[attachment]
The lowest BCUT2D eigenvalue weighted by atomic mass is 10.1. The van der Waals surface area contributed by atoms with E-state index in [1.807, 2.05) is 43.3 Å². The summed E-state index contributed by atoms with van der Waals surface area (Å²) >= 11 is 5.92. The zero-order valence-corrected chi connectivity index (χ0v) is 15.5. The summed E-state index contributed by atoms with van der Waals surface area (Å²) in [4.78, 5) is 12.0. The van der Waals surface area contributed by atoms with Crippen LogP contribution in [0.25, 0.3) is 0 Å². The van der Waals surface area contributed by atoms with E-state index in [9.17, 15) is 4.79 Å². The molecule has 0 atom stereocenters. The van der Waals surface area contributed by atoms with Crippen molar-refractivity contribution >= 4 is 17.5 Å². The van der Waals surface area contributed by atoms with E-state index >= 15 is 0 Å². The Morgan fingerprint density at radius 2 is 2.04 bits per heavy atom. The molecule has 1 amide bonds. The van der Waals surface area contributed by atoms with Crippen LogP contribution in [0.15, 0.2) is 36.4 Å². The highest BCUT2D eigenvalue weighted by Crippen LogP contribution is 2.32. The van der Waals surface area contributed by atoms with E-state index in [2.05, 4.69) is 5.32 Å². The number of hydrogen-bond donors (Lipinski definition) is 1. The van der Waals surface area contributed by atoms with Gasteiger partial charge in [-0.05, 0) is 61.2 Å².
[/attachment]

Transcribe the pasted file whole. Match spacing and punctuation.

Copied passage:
The lowest BCUT2D eigenvalue weighted by atomic mass is 10.1. The van der Waals surface area contributed by atoms with E-state index in [1.807, 2.05) is 43.3 Å². The summed E-state index contributed by atoms with van der Waals surface area (Å²) >= 11 is 5.92. The zero-order valence-corrected chi connectivity index (χ0v) is 15.5. The summed E-state index contributed by atoms with van der Waals surface area (Å²) in [4.78, 5) is 12.0. The van der Waals surface area contributed by atoms with Crippen LogP contribution in [0.25, 0.3) is 0 Å². The van der Waals surface area contributed by atoms with E-state index in [9.17, 15) is 4.79 Å². The molecule has 0 atom stereocenters. The van der Waals surface area contributed by atoms with Crippen molar-refractivity contribution >= 4 is 17.5 Å². The van der Waals surface area contributed by atoms with E-state index >= 15 is 0 Å². The Morgan fingerprint density at radius 2 is 2.04 bits per heavy atom. The molecule has 1 amide bonds. The van der Waals surface area contributed by atoms with Crippen LogP contribution in [0.15, 0.2) is 36.4 Å². The highest BCUT2D eigenvalue weighted by Crippen LogP contribution is 2.32. The van der Waals surface area contributed by atoms with E-state index in [2.05, 4.69) is 5.32 Å². The number of hydrogen-bond donors (Lipinski definition) is 1. The van der Waals surface area contributed by atoms with Gasteiger partial charge in [-0.05, 0) is 61.2 Å².